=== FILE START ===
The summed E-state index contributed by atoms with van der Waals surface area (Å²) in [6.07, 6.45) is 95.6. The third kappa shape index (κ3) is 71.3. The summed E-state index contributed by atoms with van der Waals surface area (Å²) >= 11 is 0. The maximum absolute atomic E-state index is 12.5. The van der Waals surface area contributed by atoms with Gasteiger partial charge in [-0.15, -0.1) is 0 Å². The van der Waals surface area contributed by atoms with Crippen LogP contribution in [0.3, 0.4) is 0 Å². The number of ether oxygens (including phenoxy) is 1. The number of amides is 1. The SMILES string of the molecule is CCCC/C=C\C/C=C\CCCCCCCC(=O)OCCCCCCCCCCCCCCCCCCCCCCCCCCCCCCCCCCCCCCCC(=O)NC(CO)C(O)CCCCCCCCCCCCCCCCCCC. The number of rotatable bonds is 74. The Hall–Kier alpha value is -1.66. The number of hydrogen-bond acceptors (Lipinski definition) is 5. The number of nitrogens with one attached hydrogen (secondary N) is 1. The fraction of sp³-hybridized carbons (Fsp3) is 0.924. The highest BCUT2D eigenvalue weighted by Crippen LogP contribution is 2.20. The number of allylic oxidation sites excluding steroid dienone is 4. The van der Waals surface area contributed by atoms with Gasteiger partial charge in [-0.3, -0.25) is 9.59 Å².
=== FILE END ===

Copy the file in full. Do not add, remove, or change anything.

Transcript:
The summed E-state index contributed by atoms with van der Waals surface area (Å²) in [6.07, 6.45) is 95.6. The third kappa shape index (κ3) is 71.3. The summed E-state index contributed by atoms with van der Waals surface area (Å²) >= 11 is 0. The maximum absolute atomic E-state index is 12.5. The van der Waals surface area contributed by atoms with Gasteiger partial charge in [-0.15, -0.1) is 0 Å². The van der Waals surface area contributed by atoms with Crippen LogP contribution in [0.3, 0.4) is 0 Å². The number of ether oxygens (including phenoxy) is 1. The number of amides is 1. The SMILES string of the molecule is CCCC/C=C\C/C=C\CCCCCCCC(=O)OCCCCCCCCCCCCCCCCCCCCCCCCCCCCCCCCCCCCCCCC(=O)NC(CO)C(O)CCCCCCCCCCCCCCCCCCC. The number of rotatable bonds is 74. The Hall–Kier alpha value is -1.66. The number of hydrogen-bond acceptors (Lipinski definition) is 5. The number of nitrogens with one attached hydrogen (secondary N) is 1. The fraction of sp³-hybridized carbons (Fsp3) is 0.924. The highest BCUT2D eigenvalue weighted by Crippen LogP contribution is 2.20. The number of allylic oxidation sites excluding steroid dienone is 4. The van der Waals surface area contributed by atoms with Gasteiger partial charge in [-0.3, -0.25) is 9.59 Å².